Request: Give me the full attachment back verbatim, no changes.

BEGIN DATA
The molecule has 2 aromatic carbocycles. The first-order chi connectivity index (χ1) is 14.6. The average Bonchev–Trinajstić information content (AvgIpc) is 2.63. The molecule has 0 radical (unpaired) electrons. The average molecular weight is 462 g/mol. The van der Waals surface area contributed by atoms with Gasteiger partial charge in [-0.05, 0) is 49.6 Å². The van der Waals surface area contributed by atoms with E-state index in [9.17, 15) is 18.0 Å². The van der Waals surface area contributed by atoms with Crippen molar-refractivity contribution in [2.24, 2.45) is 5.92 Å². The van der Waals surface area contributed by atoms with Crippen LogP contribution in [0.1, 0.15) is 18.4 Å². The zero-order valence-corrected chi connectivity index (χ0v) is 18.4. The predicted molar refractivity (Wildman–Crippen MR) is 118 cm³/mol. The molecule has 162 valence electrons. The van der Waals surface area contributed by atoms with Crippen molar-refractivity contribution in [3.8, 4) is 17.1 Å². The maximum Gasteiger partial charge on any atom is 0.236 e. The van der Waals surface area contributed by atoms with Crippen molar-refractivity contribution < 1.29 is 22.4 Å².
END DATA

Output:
The molecule has 2 aromatic carbocycles. The first-order chi connectivity index (χ1) is 14.6. The average Bonchev–Trinajstić information content (AvgIpc) is 2.63. The molecule has 0 radical (unpaired) electrons. The average molecular weight is 462 g/mol. The van der Waals surface area contributed by atoms with Gasteiger partial charge in [-0.05, 0) is 49.6 Å². The van der Waals surface area contributed by atoms with E-state index in [9.17, 15) is 18.0 Å². The van der Waals surface area contributed by atoms with Crippen molar-refractivity contribution in [2.24, 2.45) is 5.92 Å². The van der Waals surface area contributed by atoms with Crippen LogP contribution in [0.1, 0.15) is 18.4 Å². The zero-order valence-corrected chi connectivity index (χ0v) is 18.4. The predicted molar refractivity (Wildman–Crippen MR) is 118 cm³/mol. The molecule has 162 valence electrons. The van der Waals surface area contributed by atoms with Crippen molar-refractivity contribution in [3.8, 4) is 17.1 Å². The maximum Gasteiger partial charge on any atom is 0.236 e. The van der Waals surface area contributed by atoms with Crippen molar-refractivity contribution < 1.29 is 22.4 Å².